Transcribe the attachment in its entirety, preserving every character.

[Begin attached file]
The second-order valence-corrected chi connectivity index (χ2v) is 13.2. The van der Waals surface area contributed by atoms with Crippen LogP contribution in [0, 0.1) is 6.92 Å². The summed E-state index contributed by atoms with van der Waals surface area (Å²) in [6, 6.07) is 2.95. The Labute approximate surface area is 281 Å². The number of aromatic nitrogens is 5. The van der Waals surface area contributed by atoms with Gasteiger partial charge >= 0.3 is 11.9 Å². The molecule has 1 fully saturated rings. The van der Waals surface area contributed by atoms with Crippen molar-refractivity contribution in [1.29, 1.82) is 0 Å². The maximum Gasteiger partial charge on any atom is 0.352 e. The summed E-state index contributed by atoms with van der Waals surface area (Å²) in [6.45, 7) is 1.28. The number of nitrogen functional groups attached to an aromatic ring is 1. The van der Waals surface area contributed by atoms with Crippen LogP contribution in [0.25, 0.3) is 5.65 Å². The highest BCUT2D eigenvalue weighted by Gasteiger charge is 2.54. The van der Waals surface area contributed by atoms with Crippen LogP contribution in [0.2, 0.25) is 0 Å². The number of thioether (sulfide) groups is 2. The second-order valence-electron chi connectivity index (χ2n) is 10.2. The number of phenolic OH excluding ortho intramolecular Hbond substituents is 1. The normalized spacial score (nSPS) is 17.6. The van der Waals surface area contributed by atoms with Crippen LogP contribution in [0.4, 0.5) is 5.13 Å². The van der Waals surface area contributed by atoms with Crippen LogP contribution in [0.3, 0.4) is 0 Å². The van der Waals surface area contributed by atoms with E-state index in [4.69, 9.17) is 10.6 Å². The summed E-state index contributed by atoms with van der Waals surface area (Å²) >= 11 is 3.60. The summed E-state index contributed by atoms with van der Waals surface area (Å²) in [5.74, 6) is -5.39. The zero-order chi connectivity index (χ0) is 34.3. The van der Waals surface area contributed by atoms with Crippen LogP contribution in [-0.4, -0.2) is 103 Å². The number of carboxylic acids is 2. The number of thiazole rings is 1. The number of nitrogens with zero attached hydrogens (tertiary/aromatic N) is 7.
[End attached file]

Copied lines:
The second-order valence-corrected chi connectivity index (χ2v) is 13.2. The van der Waals surface area contributed by atoms with Crippen LogP contribution in [0, 0.1) is 6.92 Å². The summed E-state index contributed by atoms with van der Waals surface area (Å²) in [6, 6.07) is 2.95. The Labute approximate surface area is 281 Å². The number of aromatic nitrogens is 5. The van der Waals surface area contributed by atoms with Gasteiger partial charge >= 0.3 is 11.9 Å². The molecule has 1 fully saturated rings. The van der Waals surface area contributed by atoms with Crippen molar-refractivity contribution in [1.29, 1.82) is 0 Å². The maximum Gasteiger partial charge on any atom is 0.352 e. The summed E-state index contributed by atoms with van der Waals surface area (Å²) in [6.45, 7) is 1.28. The number of nitrogen functional groups attached to an aromatic ring is 1. The van der Waals surface area contributed by atoms with Crippen LogP contribution in [0.25, 0.3) is 5.65 Å². The highest BCUT2D eigenvalue weighted by Gasteiger charge is 2.54. The van der Waals surface area contributed by atoms with Crippen LogP contribution in [0.2, 0.25) is 0 Å². The number of thioether (sulfide) groups is 2. The second-order valence-electron chi connectivity index (χ2n) is 10.2. The number of phenolic OH excluding ortho intramolecular Hbond substituents is 1. The normalized spacial score (nSPS) is 17.6. The van der Waals surface area contributed by atoms with Crippen LogP contribution in [0.4, 0.5) is 5.13 Å². The van der Waals surface area contributed by atoms with Crippen LogP contribution in [0.3, 0.4) is 0 Å². The van der Waals surface area contributed by atoms with E-state index in [4.69, 9.17) is 10.6 Å². The summed E-state index contributed by atoms with van der Waals surface area (Å²) >= 11 is 3.60. The summed E-state index contributed by atoms with van der Waals surface area (Å²) in [5.74, 6) is -5.39. The zero-order chi connectivity index (χ0) is 34.3. The van der Waals surface area contributed by atoms with Crippen LogP contribution in [-0.4, -0.2) is 103 Å². The number of carboxylic acids is 2. The number of thiazole rings is 1. The number of nitrogens with zero attached hydrogens (tertiary/aromatic N) is 7.